Rachel Dawick isn't a historian but her new album The Boundary Riders is an invaluable body of work that traverses genres and captures the untold stories of Kiwi pioneer women.
Released on Friday, September 19 - the date women were granted the right to vote in 1893 - the double album, which is accompanied by a booklet, is a collection of musical tales about the lives of women in New Zealand in the 1800s - "from prostitutes to missionary wives, magicians to fraudsters, goldminers to washerwomen" - explains Dawick.
The idea first came to Dawick when she was busking on the streets of Scotland. Inspired by the story of the washerwomen of Glasgow Green, she returned to New Zealand in 2010 to embark on the project.
At first she tried to unearth songs written by Kiwi women but what she found surprised her. "Obviously, a number of women would've brought over songs written back in England or the different countries that they came from, but there are no recordings of any song written by women in New Zealand, except for a couple of parlour songs."
So Dawick set about collecting the information. She toured New Zealand twice; the second time on pushbike, cycling 2000km from Cape Reinga to Bluff, performing in libraries and small venues, where she invited locals to share stories.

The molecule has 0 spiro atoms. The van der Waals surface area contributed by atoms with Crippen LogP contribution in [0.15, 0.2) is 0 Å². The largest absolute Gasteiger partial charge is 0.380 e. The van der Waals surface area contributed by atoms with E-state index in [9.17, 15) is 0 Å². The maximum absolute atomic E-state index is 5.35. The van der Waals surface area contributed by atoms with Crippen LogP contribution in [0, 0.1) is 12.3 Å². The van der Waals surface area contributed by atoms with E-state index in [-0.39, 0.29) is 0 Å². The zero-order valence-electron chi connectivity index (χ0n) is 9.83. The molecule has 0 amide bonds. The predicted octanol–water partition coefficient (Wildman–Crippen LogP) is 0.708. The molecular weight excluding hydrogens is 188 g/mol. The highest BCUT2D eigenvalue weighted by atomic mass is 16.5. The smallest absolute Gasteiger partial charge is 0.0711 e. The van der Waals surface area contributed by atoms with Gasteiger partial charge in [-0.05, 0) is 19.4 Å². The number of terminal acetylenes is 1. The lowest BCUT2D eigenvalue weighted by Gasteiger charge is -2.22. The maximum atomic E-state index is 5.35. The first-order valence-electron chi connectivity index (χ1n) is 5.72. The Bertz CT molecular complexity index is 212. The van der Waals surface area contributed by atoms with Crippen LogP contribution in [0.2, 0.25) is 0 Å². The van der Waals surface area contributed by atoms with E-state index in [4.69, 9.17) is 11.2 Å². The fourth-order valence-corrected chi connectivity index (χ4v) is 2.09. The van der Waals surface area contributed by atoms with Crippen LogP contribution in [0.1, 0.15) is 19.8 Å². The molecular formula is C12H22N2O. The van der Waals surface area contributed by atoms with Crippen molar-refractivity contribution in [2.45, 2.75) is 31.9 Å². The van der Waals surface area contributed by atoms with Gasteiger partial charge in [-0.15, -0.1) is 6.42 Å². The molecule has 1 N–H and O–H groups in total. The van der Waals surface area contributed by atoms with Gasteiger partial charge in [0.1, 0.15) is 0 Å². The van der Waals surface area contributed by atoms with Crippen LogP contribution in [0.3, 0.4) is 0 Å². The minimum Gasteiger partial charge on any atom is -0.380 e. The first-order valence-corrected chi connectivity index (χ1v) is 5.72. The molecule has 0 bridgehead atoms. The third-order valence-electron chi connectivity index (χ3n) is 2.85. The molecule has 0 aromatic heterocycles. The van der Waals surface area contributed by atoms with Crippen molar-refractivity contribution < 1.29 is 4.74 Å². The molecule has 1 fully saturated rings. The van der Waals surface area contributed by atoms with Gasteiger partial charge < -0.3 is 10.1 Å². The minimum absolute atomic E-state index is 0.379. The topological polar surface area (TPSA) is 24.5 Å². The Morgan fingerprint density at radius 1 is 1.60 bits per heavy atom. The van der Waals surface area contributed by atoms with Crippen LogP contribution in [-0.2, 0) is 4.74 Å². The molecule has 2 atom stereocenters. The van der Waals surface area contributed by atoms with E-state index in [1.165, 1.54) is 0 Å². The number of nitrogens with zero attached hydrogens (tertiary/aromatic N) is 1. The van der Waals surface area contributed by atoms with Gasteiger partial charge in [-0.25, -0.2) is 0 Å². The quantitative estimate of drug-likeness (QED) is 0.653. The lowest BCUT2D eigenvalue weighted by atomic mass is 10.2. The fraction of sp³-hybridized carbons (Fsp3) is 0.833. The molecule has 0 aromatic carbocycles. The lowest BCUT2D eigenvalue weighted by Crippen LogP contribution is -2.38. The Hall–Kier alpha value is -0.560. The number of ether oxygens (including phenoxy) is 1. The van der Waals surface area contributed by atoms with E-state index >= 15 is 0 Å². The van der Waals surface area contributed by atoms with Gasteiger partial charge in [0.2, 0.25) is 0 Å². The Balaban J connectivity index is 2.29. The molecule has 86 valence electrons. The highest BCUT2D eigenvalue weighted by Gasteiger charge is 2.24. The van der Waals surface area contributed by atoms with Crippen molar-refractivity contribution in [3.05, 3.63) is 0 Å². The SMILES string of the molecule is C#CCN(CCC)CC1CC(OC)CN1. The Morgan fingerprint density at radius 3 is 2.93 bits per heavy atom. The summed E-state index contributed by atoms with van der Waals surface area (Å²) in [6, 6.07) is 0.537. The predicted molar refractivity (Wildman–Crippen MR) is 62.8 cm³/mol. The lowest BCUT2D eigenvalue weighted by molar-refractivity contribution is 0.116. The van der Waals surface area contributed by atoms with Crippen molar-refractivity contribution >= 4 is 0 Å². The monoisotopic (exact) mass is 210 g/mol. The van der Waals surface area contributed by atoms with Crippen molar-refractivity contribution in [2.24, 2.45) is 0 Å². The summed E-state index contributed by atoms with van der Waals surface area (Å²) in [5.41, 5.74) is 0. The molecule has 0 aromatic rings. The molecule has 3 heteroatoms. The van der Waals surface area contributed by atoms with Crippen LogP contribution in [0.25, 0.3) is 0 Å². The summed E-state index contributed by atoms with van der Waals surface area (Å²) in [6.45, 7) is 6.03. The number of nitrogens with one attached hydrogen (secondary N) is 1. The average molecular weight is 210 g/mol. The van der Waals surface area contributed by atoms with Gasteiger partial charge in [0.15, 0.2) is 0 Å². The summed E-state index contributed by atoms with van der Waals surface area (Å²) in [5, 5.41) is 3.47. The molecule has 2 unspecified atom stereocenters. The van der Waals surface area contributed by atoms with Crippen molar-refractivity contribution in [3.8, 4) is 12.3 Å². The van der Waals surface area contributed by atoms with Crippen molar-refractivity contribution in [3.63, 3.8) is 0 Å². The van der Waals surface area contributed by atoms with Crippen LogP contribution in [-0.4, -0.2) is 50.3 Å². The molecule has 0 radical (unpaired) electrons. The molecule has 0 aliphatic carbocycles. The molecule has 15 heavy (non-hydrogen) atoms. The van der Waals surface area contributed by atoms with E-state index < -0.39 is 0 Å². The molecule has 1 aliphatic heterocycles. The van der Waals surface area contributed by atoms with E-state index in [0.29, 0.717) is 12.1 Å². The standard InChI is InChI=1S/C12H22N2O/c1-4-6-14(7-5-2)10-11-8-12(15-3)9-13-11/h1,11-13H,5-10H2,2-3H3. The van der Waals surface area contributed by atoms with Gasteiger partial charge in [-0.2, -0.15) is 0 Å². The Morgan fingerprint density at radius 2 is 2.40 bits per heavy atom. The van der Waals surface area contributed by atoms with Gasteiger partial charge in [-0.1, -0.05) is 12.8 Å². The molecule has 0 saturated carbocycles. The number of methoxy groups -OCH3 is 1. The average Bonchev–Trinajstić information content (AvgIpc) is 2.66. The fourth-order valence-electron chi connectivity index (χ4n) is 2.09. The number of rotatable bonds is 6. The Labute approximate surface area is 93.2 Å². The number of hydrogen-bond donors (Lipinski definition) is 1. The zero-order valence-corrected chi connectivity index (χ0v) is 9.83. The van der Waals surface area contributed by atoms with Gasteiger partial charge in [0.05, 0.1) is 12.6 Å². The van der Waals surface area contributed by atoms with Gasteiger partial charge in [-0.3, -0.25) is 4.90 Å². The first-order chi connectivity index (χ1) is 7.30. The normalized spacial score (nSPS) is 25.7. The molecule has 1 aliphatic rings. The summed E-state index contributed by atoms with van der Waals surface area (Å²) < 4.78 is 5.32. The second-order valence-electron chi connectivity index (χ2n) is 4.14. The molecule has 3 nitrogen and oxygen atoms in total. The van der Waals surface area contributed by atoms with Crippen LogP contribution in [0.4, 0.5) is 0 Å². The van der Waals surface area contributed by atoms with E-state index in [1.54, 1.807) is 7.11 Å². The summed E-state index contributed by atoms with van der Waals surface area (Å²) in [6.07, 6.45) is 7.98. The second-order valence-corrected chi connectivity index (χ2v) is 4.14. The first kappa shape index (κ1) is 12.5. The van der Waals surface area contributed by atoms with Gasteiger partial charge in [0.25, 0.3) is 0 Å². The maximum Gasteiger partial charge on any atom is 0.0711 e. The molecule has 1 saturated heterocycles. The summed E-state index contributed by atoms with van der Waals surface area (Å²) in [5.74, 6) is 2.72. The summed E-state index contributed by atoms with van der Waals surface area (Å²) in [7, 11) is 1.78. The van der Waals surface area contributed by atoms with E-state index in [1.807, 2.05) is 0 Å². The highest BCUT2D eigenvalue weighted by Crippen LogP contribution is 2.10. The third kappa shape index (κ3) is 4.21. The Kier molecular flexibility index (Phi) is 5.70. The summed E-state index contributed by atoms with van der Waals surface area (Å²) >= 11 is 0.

These were eventually narrowed down to focus on just six women, which allowed Dawick to begin turning the tales into song.
"I had to get to the point where I could visualise the character. That included physically, the way they spoke and a sense of their personality, which was key. Once I had that, I quickly got a sense of the genre that they would represent."
It was an all-consuming undertaking, one that Dawick admits continually tested her.
"I'll be honest, there were times when I thought I just can't continue," she says. But now, preparing to go back on the road, she's thrilled to finally be giving these stories back to the communities they came from.
"A lot of this has been about a journey, my own connection with New Zealand in terms of history and the women who lived here and the difficulties they went through.
"These women's lives weren't documented; there are so many stories.
"I collected a lot more than what's here. I felt it was enough for one album to have six lives you could touch on.
"From here, people can go on their own journeys; it's supposed to be a beginning point."